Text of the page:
15 September 1946|
Örebro Olaus Petri Parish, Sweden
|Died||16 March 2008
Born in Örebro, Sweden, Brunkert played with Slim's Blues Gang, before joining the pop group Science Poption. He then formed the jazz-rock combo Opus III with the guitarist Janne Schaffer and by 1970 had become one of the most sought after session drummers in Stockholm.
He was not among the four members of ABBA whose faces adorned the album covers -- Agnetha Fältskog, Björn Ulvaeus, Benny Andersson and Anni-Frid Lyngstad—but was a key supporting musician for the group as it achieved stardom. Brunkert played on the group's first single "People Need Love", their Eurovision hit "Waterloo", and consistently on a great many of their recordings throughout the 1970s. ABBA promised that 'one day we’re gonna let you hear him sing' in the liner notes for the album Arrival in 1976. His last recording session with the group was in October 1981, recording their hit single "One of Us".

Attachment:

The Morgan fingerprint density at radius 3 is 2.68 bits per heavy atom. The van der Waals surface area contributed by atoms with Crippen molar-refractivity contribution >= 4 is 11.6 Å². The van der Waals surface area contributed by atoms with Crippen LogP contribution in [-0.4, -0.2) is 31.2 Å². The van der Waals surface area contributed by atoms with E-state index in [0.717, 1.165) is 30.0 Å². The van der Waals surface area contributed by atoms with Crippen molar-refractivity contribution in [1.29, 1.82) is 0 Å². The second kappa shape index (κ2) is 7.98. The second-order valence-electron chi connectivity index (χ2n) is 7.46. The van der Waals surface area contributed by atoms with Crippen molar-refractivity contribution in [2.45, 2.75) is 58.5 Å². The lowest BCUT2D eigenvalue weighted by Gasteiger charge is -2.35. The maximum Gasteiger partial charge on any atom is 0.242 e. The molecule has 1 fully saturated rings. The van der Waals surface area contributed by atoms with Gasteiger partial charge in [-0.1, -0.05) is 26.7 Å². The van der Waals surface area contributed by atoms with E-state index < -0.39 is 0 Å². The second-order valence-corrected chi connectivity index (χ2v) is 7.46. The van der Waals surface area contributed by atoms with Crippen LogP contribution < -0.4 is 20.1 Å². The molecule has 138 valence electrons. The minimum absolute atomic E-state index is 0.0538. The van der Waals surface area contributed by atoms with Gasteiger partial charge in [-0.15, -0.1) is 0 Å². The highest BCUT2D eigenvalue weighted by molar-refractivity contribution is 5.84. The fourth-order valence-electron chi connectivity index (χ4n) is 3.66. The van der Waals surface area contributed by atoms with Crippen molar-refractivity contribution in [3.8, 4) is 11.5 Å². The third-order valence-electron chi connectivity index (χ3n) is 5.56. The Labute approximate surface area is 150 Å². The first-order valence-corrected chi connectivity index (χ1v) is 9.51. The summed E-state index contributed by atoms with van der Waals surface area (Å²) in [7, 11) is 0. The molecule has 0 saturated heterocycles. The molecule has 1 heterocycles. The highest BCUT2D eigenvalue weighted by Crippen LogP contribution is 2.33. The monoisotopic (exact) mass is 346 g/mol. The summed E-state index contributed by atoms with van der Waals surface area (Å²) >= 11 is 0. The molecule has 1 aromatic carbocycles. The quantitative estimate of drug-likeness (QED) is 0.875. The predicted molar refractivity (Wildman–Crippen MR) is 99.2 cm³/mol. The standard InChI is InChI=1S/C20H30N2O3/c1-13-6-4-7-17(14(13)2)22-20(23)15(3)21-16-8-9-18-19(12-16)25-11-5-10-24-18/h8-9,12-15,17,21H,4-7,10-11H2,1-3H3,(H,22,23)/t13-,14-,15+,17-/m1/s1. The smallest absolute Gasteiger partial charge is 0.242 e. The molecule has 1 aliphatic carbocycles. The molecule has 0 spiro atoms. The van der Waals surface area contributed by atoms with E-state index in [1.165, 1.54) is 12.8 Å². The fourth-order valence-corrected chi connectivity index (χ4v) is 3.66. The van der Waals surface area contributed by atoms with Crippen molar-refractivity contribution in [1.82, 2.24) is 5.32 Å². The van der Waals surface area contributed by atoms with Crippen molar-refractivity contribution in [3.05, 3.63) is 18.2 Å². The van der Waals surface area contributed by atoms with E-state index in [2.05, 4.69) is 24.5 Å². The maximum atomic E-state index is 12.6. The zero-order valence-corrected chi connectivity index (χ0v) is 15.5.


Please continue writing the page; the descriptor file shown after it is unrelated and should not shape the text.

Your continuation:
He appeared on stage with ABBA at the Eurovision Song Contest 1974 and played with them on their concert tours of Europe and Australia in 1977, North America and Europe in 1979 and Japan in 1980.
As reported in The Times of 18 March 2008, he bought a property in the Betlem housing complex in Artà, Majorca, Spain in the 1980s and lived there for the remainder of his life. It was at his home that he died, less than a year after the death of his wife, Inger, in 2007.
Brunkert died after an accidental fall at the age of 61. He was found with cuts on his neck, causing initial suspicion as to his death. In fact, Brunkert had hit his head against a glass door in his dining room, shattering the glass and cutting himself in the neck. He had managed to wrap a towel around his neck and leave the house to seek help, but collapsed in the garden.
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